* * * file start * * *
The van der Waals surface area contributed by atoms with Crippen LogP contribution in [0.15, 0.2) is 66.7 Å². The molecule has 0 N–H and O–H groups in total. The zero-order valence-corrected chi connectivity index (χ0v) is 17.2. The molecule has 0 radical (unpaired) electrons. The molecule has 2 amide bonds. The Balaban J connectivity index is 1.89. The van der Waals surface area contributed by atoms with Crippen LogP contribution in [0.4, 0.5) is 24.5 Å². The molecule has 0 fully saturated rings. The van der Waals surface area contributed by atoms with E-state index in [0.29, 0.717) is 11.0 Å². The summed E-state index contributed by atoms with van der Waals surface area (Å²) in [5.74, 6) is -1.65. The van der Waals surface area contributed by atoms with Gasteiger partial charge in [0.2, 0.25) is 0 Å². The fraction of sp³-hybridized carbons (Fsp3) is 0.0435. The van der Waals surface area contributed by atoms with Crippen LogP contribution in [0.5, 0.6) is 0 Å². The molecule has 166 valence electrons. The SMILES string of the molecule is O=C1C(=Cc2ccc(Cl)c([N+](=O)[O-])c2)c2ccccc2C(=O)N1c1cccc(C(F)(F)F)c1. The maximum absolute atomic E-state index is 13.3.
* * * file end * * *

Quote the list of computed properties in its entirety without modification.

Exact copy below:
The van der Waals surface area contributed by atoms with Crippen LogP contribution in [0.15, 0.2) is 66.7 Å². The molecule has 0 N–H and O–H groups in total. The zero-order valence-corrected chi connectivity index (χ0v) is 17.2. The molecule has 0 radical (unpaired) electrons. The molecule has 2 amide bonds. The Balaban J connectivity index is 1.89. The van der Waals surface area contributed by atoms with Crippen LogP contribution in [0.4, 0.5) is 24.5 Å². The molecule has 0 fully saturated rings. The van der Waals surface area contributed by atoms with E-state index in [0.29, 0.717) is 11.0 Å². The summed E-state index contributed by atoms with van der Waals surface area (Å²) in [5.74, 6) is -1.65. The van der Waals surface area contributed by atoms with Gasteiger partial charge in [0.2, 0.25) is 0 Å². The fraction of sp³-hybridized carbons (Fsp3) is 0.0435. The van der Waals surface area contributed by atoms with Crippen LogP contribution in [0.5, 0.6) is 0 Å². The molecule has 166 valence electrons. The SMILES string of the molecule is O=C1C(=Cc2ccc(Cl)c([N+](=O)[O-])c2)c2ccccc2C(=O)N1c1cccc(C(F)(F)F)c1. The maximum absolute atomic E-state index is 13.3.